• Plan your dinner party: NY Times best-selling author Tricia Lott-Williford wrote a chapter on planning dinner parties for a group but also a dinner party for just one in her book You Can Do This. She asks who we would invite to our dinner party. I would invite Priscilla from the New Testament, Coretta Scott King the matriarch of civil rights, Helen Keller and missionary Elizabeth Elliot. Be creative with your list! As an artist/writer Tricia says, “I thought maybe I could do all this differently, following the creation model of my Creator: Create. Call it good. Rest.”
  • A PW friend, Sarah from IA says, “I have plenty of hobbies that are restful, and since attending a pastor’s wives retreat last month that was focused on rest, I’m doing a lot better at carving out time to spend with the Lord.”
  • Music – listen to, create/compose your own, play it on an instrument, sing gustily with others at church. Enjoy the gift of music God has given us!

Couple’s Rest – Oh the challenge of finding ways to ‘rest in the Lord’ while being involved in pastoral ministry together! One PW friend says, “We try to connect daily to stay sane.”

  • We are blessed to have a mentor pastoral couple in our lives who have 45+ years of small-town/rural church strengthening experience. They recently shared with us that “we had seasons where the only rest we had was what we managed to get at night. At one point we would count a shopping trip to a larger town a rest day as we’d go when the kids were in school.” 
  • Many a time when our kids were younger and snug in bed for the night, my husband and I would get out our two nicest glasses, pour pomegranate grape juice, and enjoy one evening a week playing games, reading a book together (Tolkein or Rosenberg are two favorites), or watching a video together. Our goal was to make each other laugh hard but not wake the kids!
  1. Family Rest – time spent outside of ministry enjoying life as a family. My husband tries to pick the same time each week to ensure family time happens. If we don’t make the usual time, we reschedule!
  • When our kids were 10, 8, 6, 3, and 1 we established Monday Night Family Night. It was a riot! The girls helped me make a nice meal, set the table, and rotated who got to decorate the table with anything they could find. This was when our house was 900 sq/ft with no basement and our dining room was half of our living space. 
  • I keep track of funny things the kids have said over the years in what we call The Family Funny Book. We’ve been known to pull out this entertaining little book and read past comments while enjoying ice cream after Sunday dinner.
  • We play board or card games together, 
  • Perhaps the best times we have as a family involve being in the great outdoors. My husband and oldest three kids love to hunt which means there’s four in the family that need to target practice. We all enjoy walking, hiking, riding bikes, and playing sports outside as time and weather allow.
  1. Friendship Rest – restful times spent with friends.
  • One of my PW friends, Sonya from Kansas is super intentional about spending time with another PW; they live several hours apart but make it their goal to get together quarterly.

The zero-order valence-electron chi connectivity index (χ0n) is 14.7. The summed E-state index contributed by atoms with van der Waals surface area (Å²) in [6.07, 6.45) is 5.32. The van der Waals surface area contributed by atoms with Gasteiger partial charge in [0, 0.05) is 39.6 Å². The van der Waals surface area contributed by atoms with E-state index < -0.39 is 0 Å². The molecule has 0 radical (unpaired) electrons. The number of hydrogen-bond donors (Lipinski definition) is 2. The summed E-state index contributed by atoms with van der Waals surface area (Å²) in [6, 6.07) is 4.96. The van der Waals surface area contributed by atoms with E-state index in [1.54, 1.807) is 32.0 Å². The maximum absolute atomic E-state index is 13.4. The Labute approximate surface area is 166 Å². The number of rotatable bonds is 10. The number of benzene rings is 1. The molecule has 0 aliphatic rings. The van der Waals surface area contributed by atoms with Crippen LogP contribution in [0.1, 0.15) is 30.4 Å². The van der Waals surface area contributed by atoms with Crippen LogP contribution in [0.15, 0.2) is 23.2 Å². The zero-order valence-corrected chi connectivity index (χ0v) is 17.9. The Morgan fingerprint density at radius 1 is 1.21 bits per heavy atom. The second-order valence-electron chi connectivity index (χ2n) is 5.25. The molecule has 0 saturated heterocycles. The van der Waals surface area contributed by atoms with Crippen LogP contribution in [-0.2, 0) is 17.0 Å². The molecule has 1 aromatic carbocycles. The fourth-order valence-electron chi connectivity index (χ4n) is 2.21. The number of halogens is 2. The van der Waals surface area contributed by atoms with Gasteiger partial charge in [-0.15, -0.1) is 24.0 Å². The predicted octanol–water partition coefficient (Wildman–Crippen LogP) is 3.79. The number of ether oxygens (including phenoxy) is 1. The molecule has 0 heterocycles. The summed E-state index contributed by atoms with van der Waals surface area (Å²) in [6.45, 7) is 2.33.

• I love the encouragement that comes from spending time with other PWs or with pastoral couples. One time my husband and I drove to the closest big town to have supper together. Another pastoral couple walked in just as we were sitting down and we ended up eating together and having a great time!
  • A good friend is a rare and precious gift for any PW; I have prayed for such a friend in each place we have lived. God has been faithful answering this prayer.
  • A PW shares that she enjoys doing crafts with other ladies from her church and sometimes they work on church projects together. 
  • The ladies in our church-plant have recently started a hospitality team. We have met in our home or the church kitchen to make meals to bless others with. Each time we gather we laugh and destress, cook or swap recipes, and spend time in prayer. Corporate prayer is one of my very favorite things to do whether in a weekly Moms in Prayer group or a church prayer gathering.

Psalm 23 describes one of the most ‘restful’ pictures in the history of mankind. If we let our culture shepherd us, there will be no rest; as we let God and His Word shepherd us, we find green pastures and quiet waters for our weary souls. Read this passage tonight before falling asleep!

Additional Resources- What about extreme times of burnout? I recommend listening to an interview with Shona Murray (PW at a time of extreme burnout/clinical depression) called Fighting an Allegiance to Busyness on Christine Hoover’s By Faith podcast from Feb. 3, 2020.

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Denna Busenitz

About Denna Busenitz

Denna and her husband, Kurt, have five children and have been church planters with RHMA in the Sandhills Region of Nebraska for 15 years. Kurt is the Senior Pastor of Sandhills Church of Hope- ‘one church with two locations’ in small-town and rural NE. Denna never dreamed she would be a pastor’s wife but reflects on the goodness (and humor) of God in this calling. Denna is an Area Coordinator for Moms in Prayer International for Western NE and serves on her local grocery store board. Denna has a music degree from Moody Bible Institute and enjoys running a Music Studio and helping to coordinate music at church.